Here’s an example of one of my new year’s resolutions. I’m not buying any fruit snacks for the coming year. That’s it. I’m not even saying that I cannot eat the delicious gummy treats. I am only going to resist the purchase. So let’s see how I got to this point, and why it’s going to be so much more effective than the traditional goals.
1) Name my goal: Putting it in broad terms is the first step. Do you want to lose weight? Live a healthier life style? Start creating that masterpiece you’ve always had in mind? Find that and write it down. For me, I hope to live a healthier life style.
2) Break it down: Rome wasn’t built in a day. Nor was any city, large or small. In fact, very few accomplishment worth mentioning came from a day of preparation. If you are going to improve yourself, write down all of the various modes of accomplishing this. To live healthier, I could exercise, eat more of some stuff, eat less of others.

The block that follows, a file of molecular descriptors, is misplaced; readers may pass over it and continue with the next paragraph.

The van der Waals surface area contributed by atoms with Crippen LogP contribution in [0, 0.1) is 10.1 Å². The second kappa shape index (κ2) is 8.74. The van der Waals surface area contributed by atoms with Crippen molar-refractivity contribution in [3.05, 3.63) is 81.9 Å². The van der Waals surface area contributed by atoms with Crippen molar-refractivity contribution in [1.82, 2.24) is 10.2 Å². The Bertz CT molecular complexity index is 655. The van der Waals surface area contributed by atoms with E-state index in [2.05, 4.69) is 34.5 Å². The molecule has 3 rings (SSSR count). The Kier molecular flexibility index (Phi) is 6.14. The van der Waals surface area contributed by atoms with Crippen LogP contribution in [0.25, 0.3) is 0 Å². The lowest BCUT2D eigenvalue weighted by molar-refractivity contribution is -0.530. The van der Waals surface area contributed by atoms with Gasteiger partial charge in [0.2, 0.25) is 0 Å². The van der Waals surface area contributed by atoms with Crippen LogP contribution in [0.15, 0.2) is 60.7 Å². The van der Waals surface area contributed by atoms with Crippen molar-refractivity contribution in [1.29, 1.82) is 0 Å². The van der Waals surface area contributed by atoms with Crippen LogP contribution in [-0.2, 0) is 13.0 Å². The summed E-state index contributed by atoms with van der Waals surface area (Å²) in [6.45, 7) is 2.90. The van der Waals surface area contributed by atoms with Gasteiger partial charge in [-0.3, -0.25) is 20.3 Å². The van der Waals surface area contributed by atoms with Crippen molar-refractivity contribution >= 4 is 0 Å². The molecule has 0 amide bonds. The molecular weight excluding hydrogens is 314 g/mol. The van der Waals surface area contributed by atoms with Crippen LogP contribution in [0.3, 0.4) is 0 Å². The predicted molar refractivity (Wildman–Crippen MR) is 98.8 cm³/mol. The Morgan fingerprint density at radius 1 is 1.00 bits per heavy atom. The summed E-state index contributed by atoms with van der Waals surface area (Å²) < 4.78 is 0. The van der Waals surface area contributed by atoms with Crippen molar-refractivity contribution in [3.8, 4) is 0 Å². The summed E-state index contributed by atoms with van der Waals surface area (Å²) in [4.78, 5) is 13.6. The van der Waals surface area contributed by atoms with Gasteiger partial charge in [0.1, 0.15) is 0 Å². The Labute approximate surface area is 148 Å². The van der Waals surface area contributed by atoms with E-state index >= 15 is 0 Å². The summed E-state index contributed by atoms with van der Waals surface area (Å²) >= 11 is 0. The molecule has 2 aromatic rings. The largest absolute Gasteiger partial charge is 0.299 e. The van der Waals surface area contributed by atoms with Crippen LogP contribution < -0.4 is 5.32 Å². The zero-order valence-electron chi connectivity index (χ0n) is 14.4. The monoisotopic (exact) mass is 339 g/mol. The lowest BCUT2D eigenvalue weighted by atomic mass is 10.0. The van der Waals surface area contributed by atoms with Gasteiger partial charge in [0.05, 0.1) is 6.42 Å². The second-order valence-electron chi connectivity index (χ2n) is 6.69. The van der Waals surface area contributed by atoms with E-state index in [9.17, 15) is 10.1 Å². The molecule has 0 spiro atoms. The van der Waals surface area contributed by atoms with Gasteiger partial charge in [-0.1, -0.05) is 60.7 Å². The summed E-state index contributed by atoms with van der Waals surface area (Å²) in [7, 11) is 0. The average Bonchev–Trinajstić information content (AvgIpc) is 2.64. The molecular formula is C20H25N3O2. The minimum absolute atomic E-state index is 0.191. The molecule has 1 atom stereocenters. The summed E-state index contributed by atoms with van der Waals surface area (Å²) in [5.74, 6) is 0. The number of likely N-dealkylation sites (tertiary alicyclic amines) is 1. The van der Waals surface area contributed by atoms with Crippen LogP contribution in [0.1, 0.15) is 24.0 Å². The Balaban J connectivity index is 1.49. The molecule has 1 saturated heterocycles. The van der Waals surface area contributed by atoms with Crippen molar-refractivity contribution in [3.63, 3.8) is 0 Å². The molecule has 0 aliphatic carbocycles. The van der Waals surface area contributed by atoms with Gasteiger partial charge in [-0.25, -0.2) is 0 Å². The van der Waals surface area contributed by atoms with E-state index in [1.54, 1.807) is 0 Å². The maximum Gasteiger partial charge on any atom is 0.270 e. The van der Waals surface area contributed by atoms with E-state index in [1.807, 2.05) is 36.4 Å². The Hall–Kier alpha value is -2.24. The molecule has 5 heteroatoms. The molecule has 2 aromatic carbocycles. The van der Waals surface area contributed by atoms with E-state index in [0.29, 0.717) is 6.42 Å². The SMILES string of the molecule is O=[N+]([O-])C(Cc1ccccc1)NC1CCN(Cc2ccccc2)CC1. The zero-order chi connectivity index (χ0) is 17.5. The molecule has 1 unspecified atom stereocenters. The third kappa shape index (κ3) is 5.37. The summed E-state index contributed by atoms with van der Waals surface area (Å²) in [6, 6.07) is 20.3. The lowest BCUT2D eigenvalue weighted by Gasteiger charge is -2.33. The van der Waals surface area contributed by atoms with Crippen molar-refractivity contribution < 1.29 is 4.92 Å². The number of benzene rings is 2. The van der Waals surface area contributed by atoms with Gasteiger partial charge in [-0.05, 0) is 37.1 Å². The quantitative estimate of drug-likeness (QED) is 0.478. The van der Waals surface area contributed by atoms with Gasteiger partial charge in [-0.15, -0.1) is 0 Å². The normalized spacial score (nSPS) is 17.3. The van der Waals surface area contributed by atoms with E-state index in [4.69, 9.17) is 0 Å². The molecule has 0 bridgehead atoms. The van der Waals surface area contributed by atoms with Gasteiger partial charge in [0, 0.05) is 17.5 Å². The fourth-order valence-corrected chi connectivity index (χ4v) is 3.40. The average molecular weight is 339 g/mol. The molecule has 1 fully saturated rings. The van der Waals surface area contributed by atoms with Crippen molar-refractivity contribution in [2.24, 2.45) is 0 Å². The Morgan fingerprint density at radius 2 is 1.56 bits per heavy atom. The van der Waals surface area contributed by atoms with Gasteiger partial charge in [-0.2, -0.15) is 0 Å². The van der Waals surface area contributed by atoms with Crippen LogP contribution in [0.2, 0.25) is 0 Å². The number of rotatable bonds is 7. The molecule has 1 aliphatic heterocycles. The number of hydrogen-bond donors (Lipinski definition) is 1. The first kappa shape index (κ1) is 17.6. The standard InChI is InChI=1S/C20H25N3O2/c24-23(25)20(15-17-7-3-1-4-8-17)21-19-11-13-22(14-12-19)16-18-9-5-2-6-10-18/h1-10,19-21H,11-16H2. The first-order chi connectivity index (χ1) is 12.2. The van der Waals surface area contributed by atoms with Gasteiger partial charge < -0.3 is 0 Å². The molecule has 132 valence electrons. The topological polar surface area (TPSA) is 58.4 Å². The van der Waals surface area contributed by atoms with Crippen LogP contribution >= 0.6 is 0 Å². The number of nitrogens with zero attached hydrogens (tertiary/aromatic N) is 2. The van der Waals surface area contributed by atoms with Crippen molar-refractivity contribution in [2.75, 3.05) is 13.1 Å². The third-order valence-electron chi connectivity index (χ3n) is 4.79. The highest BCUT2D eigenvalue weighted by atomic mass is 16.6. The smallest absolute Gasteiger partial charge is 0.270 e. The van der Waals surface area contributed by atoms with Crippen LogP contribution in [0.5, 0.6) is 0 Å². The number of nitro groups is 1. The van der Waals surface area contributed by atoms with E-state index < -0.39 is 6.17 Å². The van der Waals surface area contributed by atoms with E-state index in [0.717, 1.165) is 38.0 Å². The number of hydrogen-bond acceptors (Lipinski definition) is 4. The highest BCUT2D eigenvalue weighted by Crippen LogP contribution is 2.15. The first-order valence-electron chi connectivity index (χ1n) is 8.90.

3) Easy attainable goal: I could try and overhaul my entire diet. Or, instead of over reaching, becoming frustrated, and quitting, I could find something manageable to move towards my goal and accomplish that. I chose fruit snacks because I spend a considerable amount on a product that is 80% packaging, 19% sugar, and just a dash of vitamin C.
The most important part of this comes in the continuation of the process throughout the year. Maybe every month I could focus on something new. Don’t stop here. Always be improving. By next new year, your hope should be that you can look back and list all of the improvements that you have brought upon yourself.